At one time, all you had to worry about when waking up with a stuffy nose was the common cold or allergies. But now in the age of COVID-19, feeling even the slightest bit off can be a red flag. While it’s important to get a COVID test if you experience telltale signs like dry cough, shortness of breath, fever or loss of taste/smell, you should know that a stuffy nose alone isn’t too worrisome. To further help put you at ease, we’ve outlined some of the much more likely causes of this symptom.
But first, let’s review the types of nasal congestion.
Rhinitis describes inflammation of the nasal passages. This type of inflammation may be caused by allergies, called allergic rhinitis, or some other type of environmental irritant, known as nonallergic rhinitis.
Inflammation of the nasal passages may cause:
- Enlarged blood vessels in the nose
- Swollen tissues
- Increase in mucus production
- Blocked airflow through the nose
Sinusitis refers to swelling and inflammation of the sinuses, which can be caused by a viral infection like the cold or flu, or by an infestation of bacteria. In addition to a stuffy nose, someone with sinusitis may experience:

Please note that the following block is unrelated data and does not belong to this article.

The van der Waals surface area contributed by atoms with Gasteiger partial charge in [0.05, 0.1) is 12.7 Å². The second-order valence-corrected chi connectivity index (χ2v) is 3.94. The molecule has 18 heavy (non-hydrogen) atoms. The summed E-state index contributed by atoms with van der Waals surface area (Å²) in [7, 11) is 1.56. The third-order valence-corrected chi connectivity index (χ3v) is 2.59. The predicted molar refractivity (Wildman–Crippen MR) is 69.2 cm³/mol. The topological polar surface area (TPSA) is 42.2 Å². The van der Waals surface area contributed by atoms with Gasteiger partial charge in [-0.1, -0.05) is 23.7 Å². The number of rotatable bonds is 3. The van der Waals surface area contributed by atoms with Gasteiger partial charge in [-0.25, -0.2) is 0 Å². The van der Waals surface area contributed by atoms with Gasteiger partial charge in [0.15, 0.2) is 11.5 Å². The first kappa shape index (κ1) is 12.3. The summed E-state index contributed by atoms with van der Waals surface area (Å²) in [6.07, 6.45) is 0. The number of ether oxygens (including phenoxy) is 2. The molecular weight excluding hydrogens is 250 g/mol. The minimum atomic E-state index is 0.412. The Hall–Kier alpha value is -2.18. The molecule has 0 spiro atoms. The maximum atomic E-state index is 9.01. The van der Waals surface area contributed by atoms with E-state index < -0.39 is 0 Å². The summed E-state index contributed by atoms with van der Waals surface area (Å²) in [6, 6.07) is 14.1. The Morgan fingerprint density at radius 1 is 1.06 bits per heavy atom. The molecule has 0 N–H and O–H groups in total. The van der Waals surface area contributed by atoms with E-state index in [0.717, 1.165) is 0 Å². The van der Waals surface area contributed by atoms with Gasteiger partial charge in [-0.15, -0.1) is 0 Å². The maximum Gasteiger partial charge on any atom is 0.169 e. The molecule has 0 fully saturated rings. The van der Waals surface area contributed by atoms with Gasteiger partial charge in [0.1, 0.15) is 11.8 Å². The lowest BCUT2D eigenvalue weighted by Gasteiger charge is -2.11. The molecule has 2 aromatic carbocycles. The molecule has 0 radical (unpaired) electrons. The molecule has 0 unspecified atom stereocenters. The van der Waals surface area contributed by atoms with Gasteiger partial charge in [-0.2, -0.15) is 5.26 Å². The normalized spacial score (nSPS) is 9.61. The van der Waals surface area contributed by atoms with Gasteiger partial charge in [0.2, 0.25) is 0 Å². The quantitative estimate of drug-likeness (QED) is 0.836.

- Pain or tenderness around the cheeks, eyes and forehead
- Reduced sense of smell
- Mucus drainage
- Bad breath
Common Causes of Congestion
There are many conditions that list a stuffy nose/congestion as a symptom. Some of the most common causes are:
- Common triggers, known as allergens, include dust mites, pollen, animal dander and mold spores. It’s easy to encounter any of these at Goodyear Community Park.
- Environmental irritants. Different from an allergic reaction, certain environmental irritants like tobacco smoke and pollution can cause a stuffy nose.
- Nasal polyps. These are tissue growths within the nasal cavity that disrupt the ability of the cilia – your nose hairs – to clear mucus and antigens.
- Gastroesophageal reflux disease (GERD). This condition causes stomach contents to back up through the throat and nasal passages, increasing symptoms of sinusitis.
- Certain medications are linked to stuffy nose, including aspirin, psychotropic drugs, immunosuppressive drugs, medicated nasal sprays and hormonal agents.
For more information about the causes of a stuffy nose or to schedule an appointment for an evaluation, call the experts at Arizona Desert ENT Specialists today.